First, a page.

RoHS | November 11, 2008

IPC Releases REACH Guidebook As Pre-Registration Deadline Approaches

IPC — Association Connecting Electronics Industries announces the release of REACH & the Electronics Industry Supply Chain: The Basics, the Impact and How to Survive.
This new document provides an overview of the registration, evaluation, authorization and restriction of chemicals (REACH) regulation that will significantly impact the electronic interconnect industry, and includes a timetable of activities and a review of REACH implications and obligations for each segment of the supply chain.

As the November 30, 2008 deadline for REACH pre-registration approaches, chemical manufacturers and suppliers, as well as manufacturers of components, PCBs and equipment, in and outside of the European Union, need to assess their company’s compliance with the regulation. The guidebook offers insight into both the pre-registration and registration processes and provides detailed information as to what substances are considered hazardous.

“The REACH regulation is extensive, containing hundreds of pages. IPC has essentially distilled it down so that our members in the electronic interconnect industry can gain a better grasp of what substances are deemed potentially hazardous and plan ahead to minimize costs and avoid disruption of their businesses as they work toward compliance,” said Fern Abrams, director of environmental policy and government relations for IPC.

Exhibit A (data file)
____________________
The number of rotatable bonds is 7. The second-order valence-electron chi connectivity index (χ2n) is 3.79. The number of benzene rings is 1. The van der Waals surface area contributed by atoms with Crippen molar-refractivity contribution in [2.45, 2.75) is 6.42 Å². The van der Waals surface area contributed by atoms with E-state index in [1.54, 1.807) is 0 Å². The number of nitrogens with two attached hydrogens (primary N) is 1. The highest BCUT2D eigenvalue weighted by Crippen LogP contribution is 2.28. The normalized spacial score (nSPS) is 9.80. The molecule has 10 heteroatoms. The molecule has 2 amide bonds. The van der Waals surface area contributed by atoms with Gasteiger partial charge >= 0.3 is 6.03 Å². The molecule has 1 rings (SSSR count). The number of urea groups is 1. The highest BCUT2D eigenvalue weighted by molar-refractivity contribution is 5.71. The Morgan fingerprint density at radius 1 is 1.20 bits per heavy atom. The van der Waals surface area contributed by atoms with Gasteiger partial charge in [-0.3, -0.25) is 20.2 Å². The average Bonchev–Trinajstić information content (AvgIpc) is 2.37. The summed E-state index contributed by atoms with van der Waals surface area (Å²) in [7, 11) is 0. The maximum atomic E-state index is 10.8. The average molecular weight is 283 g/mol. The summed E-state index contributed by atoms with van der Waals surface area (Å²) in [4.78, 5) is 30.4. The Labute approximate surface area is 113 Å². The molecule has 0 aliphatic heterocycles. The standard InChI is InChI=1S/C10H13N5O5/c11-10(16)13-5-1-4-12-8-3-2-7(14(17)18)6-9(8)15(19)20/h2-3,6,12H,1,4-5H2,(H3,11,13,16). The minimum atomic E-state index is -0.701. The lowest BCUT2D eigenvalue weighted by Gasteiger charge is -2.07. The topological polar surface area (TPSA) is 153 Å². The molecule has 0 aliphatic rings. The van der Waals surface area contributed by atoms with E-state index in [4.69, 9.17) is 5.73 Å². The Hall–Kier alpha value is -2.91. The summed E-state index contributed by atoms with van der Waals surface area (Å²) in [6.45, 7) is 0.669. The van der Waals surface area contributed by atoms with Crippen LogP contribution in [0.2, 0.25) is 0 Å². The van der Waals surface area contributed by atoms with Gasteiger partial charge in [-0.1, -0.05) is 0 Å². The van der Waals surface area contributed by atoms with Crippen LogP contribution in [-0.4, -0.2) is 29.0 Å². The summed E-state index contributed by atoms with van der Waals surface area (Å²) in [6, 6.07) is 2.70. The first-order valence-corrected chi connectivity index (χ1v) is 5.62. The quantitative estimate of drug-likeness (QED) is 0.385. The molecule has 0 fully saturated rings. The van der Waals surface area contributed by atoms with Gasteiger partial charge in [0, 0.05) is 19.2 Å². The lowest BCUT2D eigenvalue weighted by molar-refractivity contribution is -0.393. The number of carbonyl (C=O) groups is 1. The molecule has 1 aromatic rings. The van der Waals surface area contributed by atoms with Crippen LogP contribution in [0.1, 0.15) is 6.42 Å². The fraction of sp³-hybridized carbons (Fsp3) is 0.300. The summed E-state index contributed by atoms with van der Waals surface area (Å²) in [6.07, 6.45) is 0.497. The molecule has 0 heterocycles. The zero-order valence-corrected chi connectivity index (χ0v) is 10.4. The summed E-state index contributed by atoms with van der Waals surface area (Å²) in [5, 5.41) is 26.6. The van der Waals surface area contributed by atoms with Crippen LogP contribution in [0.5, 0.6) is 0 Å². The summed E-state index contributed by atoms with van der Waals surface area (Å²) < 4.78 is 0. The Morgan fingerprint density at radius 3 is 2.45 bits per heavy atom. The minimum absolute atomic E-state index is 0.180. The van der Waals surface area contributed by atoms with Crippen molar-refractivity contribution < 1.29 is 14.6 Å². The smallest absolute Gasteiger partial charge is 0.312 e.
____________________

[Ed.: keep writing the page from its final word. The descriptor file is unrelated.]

REACH took effect on June 1, 2007, and gives greater responsibility to industry to manage the risks from chemicals and to provide safety information on the substances used in their products. The guidebook was developed at the direction of the IPC REACH Blue Ribbon Task Force after a recent survey by the task force found a widespread lack of awareness and understanding of REACH within the electronics industry.
According to Abrams, “The impacts of REACH will be felt far beyond the chemical industry and likely will equal or exceed the effects of RoHS. It’s vital for every company in the electronics supply chain to understand how this sweeping regulation will affect their business.”


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